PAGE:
The Insider – Insights into offshore term desposits

I recently had a client approach me asking my thoughts on a Private bank offering them 8% for a 3 year term deposit held in USD.

My initial thoughts were it’s a scam,8%pa seems ridiculously high for deposits in AUD, but 8%pa in USD is ludicrous. Australian Term Deposits are around 4% for 3 years (with an RBA rate of 2.5% and the tailwind of cash hungry banks), by contrast, the US Fed Reserve rate is 0.25% and I would be surprised to see anything North of 2% but more likely around the 1%-1.5% mark. So what’s the catch?

At first glance, there is no catch, the bank is a prominent private bank based in Azerbaijan, one of the Post Soviet States, and if you had watched the Eurovision song contest in 2012, you would know it’s up and coming and clearly not a country in the depths of depravity.

Current Deposit Rates

Deposit terms

Annual Interest rates

AZN

USD

EUR

12 months

7%

6%

4%

24 months

8.5%

7%

5%

36 months

11%

8%

6%

 

Conditions seem pretty standard. No hidden fees, catches, high currency conversion fees

 


Why are rates so high?

An 11% return in the local currency (Manat), makes sense, the key risk of investment in a smaller (growing) currency such as the Manat is inflation, this can quash your returns overnight and you run the risk of governments restrictions on withdrawing the local currency in an aim to protect it from a rush of withdrawals. You need not look further than the Australian Dollar as a prime example of this (down 12% over the last two months).

It is further argued that the currency in question is pegged to a more stable currency to ensure its value doesn’t fall away. But times change and the pegged rate is adjusted and the value of a currency can still fall (more so, if it was unpegged).

 

So holding in USD, seems a good alternative, you don’t need to worry about the currency and you are receiving 8%pa, “Risk Free! “.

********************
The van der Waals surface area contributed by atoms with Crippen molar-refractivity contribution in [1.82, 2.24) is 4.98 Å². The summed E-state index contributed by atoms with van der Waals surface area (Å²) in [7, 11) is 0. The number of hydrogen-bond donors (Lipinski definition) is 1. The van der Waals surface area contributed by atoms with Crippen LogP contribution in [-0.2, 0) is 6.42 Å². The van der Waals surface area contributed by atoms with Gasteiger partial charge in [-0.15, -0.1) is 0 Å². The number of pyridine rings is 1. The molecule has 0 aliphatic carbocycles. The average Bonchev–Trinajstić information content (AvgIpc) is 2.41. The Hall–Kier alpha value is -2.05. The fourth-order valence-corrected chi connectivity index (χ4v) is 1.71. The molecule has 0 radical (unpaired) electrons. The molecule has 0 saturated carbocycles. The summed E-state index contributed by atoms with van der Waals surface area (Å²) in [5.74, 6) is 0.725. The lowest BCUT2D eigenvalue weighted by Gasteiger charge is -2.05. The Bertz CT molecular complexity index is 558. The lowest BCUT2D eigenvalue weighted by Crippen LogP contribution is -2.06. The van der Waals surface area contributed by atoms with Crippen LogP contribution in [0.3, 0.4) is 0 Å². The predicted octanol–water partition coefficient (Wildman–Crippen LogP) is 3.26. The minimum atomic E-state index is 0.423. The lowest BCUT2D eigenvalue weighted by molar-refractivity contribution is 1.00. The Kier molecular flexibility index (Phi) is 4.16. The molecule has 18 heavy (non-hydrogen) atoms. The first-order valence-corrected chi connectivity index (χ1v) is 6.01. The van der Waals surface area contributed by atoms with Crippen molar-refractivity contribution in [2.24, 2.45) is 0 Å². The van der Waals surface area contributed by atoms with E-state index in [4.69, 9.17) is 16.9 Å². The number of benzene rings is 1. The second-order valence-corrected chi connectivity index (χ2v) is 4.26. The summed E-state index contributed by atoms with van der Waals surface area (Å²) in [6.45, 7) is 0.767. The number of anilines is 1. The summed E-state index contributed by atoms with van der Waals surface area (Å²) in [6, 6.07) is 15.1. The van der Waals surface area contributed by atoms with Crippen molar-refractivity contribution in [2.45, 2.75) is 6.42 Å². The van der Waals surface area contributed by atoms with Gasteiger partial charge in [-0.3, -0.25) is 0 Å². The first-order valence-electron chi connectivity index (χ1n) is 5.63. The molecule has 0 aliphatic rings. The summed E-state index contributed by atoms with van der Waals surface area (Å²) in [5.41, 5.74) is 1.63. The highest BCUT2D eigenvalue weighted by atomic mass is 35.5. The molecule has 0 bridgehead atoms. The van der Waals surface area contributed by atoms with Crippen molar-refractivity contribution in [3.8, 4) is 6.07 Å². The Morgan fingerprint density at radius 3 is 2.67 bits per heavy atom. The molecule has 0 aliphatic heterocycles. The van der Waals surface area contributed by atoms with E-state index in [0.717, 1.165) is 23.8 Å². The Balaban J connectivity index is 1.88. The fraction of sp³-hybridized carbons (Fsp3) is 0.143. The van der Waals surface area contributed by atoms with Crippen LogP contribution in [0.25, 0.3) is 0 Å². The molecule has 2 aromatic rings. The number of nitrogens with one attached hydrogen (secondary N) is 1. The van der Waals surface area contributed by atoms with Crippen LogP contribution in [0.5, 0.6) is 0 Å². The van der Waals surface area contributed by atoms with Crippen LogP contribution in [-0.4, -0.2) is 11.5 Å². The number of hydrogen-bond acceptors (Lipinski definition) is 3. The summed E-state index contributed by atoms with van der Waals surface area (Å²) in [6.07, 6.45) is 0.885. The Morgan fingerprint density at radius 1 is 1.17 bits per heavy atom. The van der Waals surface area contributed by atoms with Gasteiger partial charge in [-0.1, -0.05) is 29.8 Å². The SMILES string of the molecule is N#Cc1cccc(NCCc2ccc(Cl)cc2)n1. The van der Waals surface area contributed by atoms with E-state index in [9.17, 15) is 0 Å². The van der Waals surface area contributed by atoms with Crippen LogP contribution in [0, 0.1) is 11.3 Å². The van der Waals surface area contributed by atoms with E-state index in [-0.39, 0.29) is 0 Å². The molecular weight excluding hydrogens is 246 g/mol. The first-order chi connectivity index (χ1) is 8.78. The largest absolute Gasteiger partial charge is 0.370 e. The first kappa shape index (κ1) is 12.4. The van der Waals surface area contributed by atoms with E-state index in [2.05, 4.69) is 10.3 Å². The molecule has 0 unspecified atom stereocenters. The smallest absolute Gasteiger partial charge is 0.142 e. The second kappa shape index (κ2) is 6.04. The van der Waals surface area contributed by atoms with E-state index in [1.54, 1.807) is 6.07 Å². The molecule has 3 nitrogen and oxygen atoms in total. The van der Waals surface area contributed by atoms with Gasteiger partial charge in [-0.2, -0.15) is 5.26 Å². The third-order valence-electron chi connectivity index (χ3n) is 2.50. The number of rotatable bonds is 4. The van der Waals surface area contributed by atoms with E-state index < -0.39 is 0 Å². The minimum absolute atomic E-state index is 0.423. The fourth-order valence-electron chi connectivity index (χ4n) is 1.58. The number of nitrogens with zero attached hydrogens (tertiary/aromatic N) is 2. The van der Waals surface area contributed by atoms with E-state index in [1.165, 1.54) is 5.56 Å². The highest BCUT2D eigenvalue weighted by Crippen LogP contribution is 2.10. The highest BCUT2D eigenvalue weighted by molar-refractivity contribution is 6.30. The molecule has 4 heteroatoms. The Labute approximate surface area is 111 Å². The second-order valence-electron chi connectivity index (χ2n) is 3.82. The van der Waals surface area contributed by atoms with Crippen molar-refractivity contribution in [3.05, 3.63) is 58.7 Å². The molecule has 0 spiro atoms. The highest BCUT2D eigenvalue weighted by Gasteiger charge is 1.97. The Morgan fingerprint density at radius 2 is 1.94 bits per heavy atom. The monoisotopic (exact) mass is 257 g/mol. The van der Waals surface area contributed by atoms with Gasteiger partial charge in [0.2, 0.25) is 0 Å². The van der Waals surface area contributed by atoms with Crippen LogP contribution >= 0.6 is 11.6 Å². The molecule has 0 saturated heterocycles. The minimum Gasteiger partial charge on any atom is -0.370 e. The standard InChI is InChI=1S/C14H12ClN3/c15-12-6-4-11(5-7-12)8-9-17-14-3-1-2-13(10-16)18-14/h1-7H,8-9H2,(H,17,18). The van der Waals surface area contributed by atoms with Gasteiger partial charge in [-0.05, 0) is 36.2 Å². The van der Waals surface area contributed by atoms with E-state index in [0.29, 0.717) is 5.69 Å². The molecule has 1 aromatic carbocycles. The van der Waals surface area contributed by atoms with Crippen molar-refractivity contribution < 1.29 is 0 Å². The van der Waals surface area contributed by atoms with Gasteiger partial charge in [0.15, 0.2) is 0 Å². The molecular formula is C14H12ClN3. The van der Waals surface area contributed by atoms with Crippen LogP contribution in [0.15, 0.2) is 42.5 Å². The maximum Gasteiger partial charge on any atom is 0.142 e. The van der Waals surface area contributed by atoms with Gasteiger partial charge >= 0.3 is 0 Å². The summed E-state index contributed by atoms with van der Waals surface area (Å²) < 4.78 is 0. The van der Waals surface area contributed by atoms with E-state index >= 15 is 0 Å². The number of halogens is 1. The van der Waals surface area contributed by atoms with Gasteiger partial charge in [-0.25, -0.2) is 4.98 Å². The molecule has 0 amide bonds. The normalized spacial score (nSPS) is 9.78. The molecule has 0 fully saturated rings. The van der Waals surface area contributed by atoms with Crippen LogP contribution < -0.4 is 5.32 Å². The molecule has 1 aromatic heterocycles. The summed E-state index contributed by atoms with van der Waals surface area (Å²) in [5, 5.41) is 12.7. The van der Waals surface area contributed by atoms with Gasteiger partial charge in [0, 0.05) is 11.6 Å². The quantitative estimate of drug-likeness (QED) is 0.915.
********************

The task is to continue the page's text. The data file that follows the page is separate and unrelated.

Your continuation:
If you want to shop around, you can currently get 25%pa, (assuming you’re happy to hold your money in Argentinian Peso’s)

So, the natural conclusion at this stage is to fill your boots, 8%pa in a currency that isn’t going to disappear overnight (I’m sure budding conspiracy theorists will be all over me for this one).

Well, not so fast. It’s clear as to why a deposit in a currency such as the Azerbaijan Manat or Argentinian Peso would pay a higher return, but this still does not explain how a bank can afford to pay 8%pa on USD deposits. Unless they are taking huge risks investing that money somehow, they cannot afford to pay 8%pa, and banks are not in the business of taking huge risks with the money. The bank in question was a large reputable bank with strong political ties.

AZN-Manat


Show me the moneygolden-nest-ggg-160

This finally came clear in a chat with a fund manager I know who had worked in some of the ex-Soviet States. He explained:

These smaller countries have a problem with their currency debasing and are therefore hungry for foreign currency which is more stable. That’s why they are willing to pay you over the odds for holding money in foreign currency and why they are willing to offer you a much greater return if you hold money in the local currency.

Since a bank leverages its returns on its loan book using its loan book as collateral, a run on the bank or a currency dropping dramatically can put them out of business very quickly. Foreign currency offers them greater security and ability to lend.

You also often find some link to royalty or politicians as a way of reassuring investors of some perceived security. The reality is there is a lot less than you would expect.

Kazakhstan BTA bank is a prime example of how things can go wrong; The bank, once the country’s largest and considered one of the strongest in the region, defaulted in 2009 and the Chairman, who’s political links were considered to be reassuring, was later accused of embezzling Billions and the primary instigator of the bank’s losses.

 


My viewbusinessman-newspaper

I just don’t think it’s worth the risk, the risks are not something we in a developed economy are able to assess properly. But if you did, hold it in offshore currency and note that the higher returns reflect the higher risk of the banks going under.

Currency debasing is a big issue that could create a run on a bank and cause it to go under, so holding in USD doesn’t necessarily protect you.

There are often local subsidiaries of large well known banks such as HSBC doing the same thing but practically speaking, they are governed by local laws and would only likely to be bailed out for reputational reasons.

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